That's when Lucifer makes the mistake of glancing through the window of the Impala, where he sees that action figure Sam stuck in the ashtray when he was a kid. A whirl of images flash before his eyes - all the moments Sam and Dean have shared in that car - and Sam regains control of the meatsack. Long enough to pull the key to Hell out of his pocket, open the pit, and start backing into it. Michael, rematerialized from wherever he was, tries to yank him back to Earth for their fight. But instead Sam pulls Michael down with him, into the pit. It's where we've wanted to see all the dickish angels go right from the beginning.

A new regime in Heaven

What now? The story of Michael wrestling Lucifer in The Bible has been rewritten, with both fighters consigned to Hell. Humanity has won. And Dean is entirely alone, his body a shattered wreck. All he has left is his car.


Except God has chosen to spare Cas. The angel reappears suddenly, wearing a nice new tie, with all his powers restored. He heals Dean and brings Bobby back to life. After they drop Bobby off - he's going back to the lone Hunter life - the angel announces that he's taking over Michael's old role as the boss of Heaven. Dean can't believe it. Why would Cas do that, after seeing what a bogus deal Heaven is? Well, it's just what Cas has chosen - the way Dean chose Earth over Heaven and Hell.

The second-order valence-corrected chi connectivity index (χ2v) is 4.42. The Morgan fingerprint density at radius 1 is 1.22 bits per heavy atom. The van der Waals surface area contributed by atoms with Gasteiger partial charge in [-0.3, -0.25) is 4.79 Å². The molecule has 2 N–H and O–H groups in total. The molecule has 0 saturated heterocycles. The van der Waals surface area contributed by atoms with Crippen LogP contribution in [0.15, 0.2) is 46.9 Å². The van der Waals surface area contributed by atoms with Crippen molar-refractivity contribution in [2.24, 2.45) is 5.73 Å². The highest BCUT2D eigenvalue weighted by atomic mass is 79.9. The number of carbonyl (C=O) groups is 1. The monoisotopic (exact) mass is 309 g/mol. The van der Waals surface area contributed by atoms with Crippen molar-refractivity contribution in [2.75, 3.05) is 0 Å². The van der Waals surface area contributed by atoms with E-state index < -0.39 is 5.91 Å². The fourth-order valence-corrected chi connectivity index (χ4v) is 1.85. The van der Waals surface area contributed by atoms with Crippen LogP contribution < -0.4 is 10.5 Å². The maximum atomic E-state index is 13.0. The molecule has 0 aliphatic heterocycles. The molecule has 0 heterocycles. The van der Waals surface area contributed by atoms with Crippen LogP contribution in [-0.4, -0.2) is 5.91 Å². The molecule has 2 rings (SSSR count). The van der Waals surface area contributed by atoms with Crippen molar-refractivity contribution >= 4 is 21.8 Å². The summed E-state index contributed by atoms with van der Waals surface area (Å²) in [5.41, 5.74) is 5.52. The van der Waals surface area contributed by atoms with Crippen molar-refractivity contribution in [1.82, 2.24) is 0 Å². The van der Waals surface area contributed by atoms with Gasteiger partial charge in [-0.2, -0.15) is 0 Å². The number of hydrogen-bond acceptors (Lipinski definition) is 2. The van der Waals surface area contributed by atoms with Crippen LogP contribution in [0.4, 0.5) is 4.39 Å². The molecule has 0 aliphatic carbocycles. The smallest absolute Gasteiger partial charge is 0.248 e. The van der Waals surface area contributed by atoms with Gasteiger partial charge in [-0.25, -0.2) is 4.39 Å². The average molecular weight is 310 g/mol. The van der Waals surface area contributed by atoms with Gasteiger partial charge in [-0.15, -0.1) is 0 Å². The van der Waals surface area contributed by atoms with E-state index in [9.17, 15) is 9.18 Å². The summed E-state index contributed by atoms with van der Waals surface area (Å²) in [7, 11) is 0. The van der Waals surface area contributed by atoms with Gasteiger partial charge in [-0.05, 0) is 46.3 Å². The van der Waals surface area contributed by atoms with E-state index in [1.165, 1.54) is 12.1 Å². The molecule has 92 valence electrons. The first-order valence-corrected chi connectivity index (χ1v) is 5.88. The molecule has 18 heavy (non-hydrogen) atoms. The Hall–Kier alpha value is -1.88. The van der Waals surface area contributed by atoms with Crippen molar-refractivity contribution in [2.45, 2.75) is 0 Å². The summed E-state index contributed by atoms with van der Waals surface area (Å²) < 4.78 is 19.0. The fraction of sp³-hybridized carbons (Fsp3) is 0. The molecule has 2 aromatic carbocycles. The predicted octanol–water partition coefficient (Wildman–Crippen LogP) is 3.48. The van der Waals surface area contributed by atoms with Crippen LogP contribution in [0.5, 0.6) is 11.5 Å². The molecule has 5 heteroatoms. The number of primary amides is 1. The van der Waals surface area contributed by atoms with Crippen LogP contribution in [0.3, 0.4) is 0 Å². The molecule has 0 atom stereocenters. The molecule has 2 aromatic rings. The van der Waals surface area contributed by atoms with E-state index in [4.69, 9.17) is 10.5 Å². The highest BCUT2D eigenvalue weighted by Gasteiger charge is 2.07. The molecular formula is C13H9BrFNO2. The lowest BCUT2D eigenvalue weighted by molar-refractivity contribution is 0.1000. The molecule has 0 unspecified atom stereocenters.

"Would you rather have peace or freedom?" Cas asks. We already know the answer, but it's a dark one. It's the kind of answer that leaves Dean all alone on a country road, driving in the dark, having lost everything he loves. Except he's still got his old flame Lisa, and their son. That's where he winds up, sobbing, and asking if he can still take Lisa up on her offer - a few episodes ago - to give him a beer.

Through the windows of Lisa's house, we see Dean sitting down to dinner with her and the kid. And outside in the street, under a streetlamp that has suddenly burned out, we see Sam. He's looking through the window too, his face a mix of longing and - perhaps - wrath.


How did this episode manage to conclude a 2-year arc in a satisfying way, when so many TV shows can't?

As the episode came to a close, we returned to Chuck's narration. He's drunkenly finishing up his novel, admitting that endings are hard. No matter what you do, "the fans will argue about it." It's not this sly moment of meta that made this ending work, though it was a nice wink at the audience. Instead, it was Chuck's ability to justify the suffering and insanity we'd been through. "God was testing them, and I think they did pretty well," Chuck concludes.